Obstructing DFO fishery officers performing their duty, or failing to provide required documentation, are serious and potentially costly offences

February 22, 2022 at 1:21 pm  Federal, Politics

February 22, 2022

North Vancouver, Prince Rupert, Richmond, B.C. – Several Provincial Court cases in the last two years highlight the potential costs, both financial and legal, of obstructing fishery officers. Conservation and Protection officers from Fisheries and Oceans Canada (DFO) have a wide range of powers to enforce the rules and regulations set out in Canada’s Fisheries Act. Failure to comply has led to charges and fines for individuals and companies.

In the most recent case on December 14, 2021, Christopher Schill pleaded guilty to obstruction charges in North Vancouver Provincial Court and was fined $5,000. Mr. Schill, along with fellow crew member Sammy Williams and  vessel skipper Scott Steer, was arrested on March 1, 2020 in an investigation and a series of subsequent trials that resulted in a lifetime fishing ban for Mr. Steer (B.C. Supreme Court orders a lifetime fishing ban for repeat offender Scott Steer  – Canada.ca) and penalties for the crew. In addition to the fine, Mr. Schill has been ordered to have no contact with either Mr. Steer, or Mr. Williams, for the next three years.

On November 17, 2021, in Prince Rupert Provincial Court, Bandstra Transportation Systems, Ltd. pleaded guilty to a violation of Canada’s Fisheries Act for failing to comply with a demand for records received from a fishery officer. The Honourable Judge Richard R. Blaskovits ordered the Company, which transports fish, among other goods, to pay a fine of $8,750.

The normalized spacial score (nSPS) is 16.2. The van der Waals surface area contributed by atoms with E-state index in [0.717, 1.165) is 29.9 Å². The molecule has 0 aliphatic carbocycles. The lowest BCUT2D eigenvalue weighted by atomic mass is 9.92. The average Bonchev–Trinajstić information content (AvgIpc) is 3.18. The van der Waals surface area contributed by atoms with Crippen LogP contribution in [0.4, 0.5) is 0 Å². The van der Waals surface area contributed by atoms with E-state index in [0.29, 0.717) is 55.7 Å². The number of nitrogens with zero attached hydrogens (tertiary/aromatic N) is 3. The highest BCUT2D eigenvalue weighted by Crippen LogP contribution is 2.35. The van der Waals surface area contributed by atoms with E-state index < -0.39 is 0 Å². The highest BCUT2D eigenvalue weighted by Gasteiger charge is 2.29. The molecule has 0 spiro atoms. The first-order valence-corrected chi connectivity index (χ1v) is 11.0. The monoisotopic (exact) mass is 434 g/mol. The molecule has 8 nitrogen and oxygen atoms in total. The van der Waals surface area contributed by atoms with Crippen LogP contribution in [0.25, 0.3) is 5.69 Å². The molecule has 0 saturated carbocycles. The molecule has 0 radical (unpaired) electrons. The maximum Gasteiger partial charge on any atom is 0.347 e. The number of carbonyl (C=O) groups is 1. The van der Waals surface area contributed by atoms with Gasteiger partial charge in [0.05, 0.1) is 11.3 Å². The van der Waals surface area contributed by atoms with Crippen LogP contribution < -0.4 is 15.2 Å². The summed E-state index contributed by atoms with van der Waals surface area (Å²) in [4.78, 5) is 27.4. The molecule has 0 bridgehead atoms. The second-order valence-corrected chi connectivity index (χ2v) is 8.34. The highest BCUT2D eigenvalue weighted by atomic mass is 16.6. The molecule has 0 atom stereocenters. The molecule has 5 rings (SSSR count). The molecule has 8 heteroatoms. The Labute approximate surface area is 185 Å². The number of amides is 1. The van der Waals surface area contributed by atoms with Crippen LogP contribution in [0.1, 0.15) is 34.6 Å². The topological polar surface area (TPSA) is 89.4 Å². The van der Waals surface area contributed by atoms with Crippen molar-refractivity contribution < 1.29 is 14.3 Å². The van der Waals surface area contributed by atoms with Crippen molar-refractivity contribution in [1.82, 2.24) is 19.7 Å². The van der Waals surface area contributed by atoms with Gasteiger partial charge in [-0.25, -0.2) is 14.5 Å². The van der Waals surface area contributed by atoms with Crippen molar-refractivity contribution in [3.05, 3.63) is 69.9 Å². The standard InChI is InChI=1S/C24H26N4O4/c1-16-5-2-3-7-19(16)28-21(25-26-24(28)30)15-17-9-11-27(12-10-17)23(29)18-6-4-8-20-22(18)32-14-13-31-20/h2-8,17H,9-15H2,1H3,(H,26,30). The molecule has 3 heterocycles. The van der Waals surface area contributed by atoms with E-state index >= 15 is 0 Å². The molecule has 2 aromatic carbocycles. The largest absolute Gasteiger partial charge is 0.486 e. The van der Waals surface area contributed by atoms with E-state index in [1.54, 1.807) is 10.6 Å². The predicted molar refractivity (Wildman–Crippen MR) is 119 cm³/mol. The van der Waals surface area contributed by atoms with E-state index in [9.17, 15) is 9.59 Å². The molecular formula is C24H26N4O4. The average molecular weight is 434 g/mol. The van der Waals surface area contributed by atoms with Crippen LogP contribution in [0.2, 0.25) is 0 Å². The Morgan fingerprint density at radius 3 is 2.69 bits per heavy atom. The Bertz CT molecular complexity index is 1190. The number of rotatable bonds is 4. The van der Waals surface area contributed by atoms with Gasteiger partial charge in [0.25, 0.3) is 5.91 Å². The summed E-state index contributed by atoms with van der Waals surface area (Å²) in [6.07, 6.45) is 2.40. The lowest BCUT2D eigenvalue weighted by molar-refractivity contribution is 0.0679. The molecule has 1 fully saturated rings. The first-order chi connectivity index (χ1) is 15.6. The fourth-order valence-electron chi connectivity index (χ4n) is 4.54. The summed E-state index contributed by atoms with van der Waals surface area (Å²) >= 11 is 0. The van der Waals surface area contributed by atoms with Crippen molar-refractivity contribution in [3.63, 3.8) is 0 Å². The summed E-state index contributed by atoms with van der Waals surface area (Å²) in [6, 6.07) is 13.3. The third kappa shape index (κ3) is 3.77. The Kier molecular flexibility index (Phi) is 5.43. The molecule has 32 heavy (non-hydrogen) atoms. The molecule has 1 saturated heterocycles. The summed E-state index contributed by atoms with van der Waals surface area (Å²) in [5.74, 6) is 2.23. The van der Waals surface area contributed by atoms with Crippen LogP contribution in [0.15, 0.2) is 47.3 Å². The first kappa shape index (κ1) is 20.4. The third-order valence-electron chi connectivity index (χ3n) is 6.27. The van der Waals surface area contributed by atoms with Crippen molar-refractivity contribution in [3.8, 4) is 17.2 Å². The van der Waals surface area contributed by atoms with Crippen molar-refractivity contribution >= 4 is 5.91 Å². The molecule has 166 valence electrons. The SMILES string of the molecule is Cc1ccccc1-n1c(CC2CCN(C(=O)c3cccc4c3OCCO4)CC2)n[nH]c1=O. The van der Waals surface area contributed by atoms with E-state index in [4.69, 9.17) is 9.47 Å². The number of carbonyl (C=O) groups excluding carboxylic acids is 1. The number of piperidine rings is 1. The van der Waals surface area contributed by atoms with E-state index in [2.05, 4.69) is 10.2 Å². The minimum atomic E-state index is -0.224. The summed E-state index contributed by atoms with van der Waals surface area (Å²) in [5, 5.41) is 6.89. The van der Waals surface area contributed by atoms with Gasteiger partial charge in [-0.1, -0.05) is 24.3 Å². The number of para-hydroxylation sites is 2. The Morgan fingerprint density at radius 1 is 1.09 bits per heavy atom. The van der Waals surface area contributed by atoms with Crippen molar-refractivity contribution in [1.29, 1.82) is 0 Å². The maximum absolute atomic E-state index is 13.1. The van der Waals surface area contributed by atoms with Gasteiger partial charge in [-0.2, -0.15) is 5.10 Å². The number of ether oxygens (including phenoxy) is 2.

On March 4, 2021, Richmond seafood processing company, Tenshi Seafood Limited, its co-owner, & a supplier were found guilty of obstruction in Richmond Provincial Court. The fines for all three entities amounted to $110,000 in total.

On August 31, 2020, in Prince Rupert Provincial Court, a long-time commercial vessel master was found guilty of obstructing and specifically hindering a fishery officer. The fine was $10,000 and the Honourable Judge C.A. Struyk commented that “Commercial fishers, simply, must fully cooperate and ensure fisheries officers are allowed to conduct inspections. …the court will not take lightly offences that involve fisheries officers doing their jobs and exercising their legal powers under the Fisheries Act.”                   

Fishing is a highly regulated activity that requires a significant degree of reporting. Information from the many parties who are involved in the catching, processing, and transporting of fish to the final consumer contributes to traceability. This is a vital component for sustainable stock management, food safety, Canada’s treaty obligations and international reputation, and for DFO’s ability to carry out its responsibilities.

Fisheries and Oceans Canada has a mandate to protect and conserve marine resources and to prosecute offenders under the Fisheries Act. It ensures and promotes compliance with the Act and other laws and regulations through a combination of land, air, and sea patrols, as well as education and awareness activities.

Anyone with information about suspected violations of Canada’s Fisheries Act and regulations can call the Fisheries and Oceans Canada toll-free violation reporting line at 1-800-465-4336, or e-mail the details to DFO.ORR-ONS.MPO@dfo-mpo.gc.ca.

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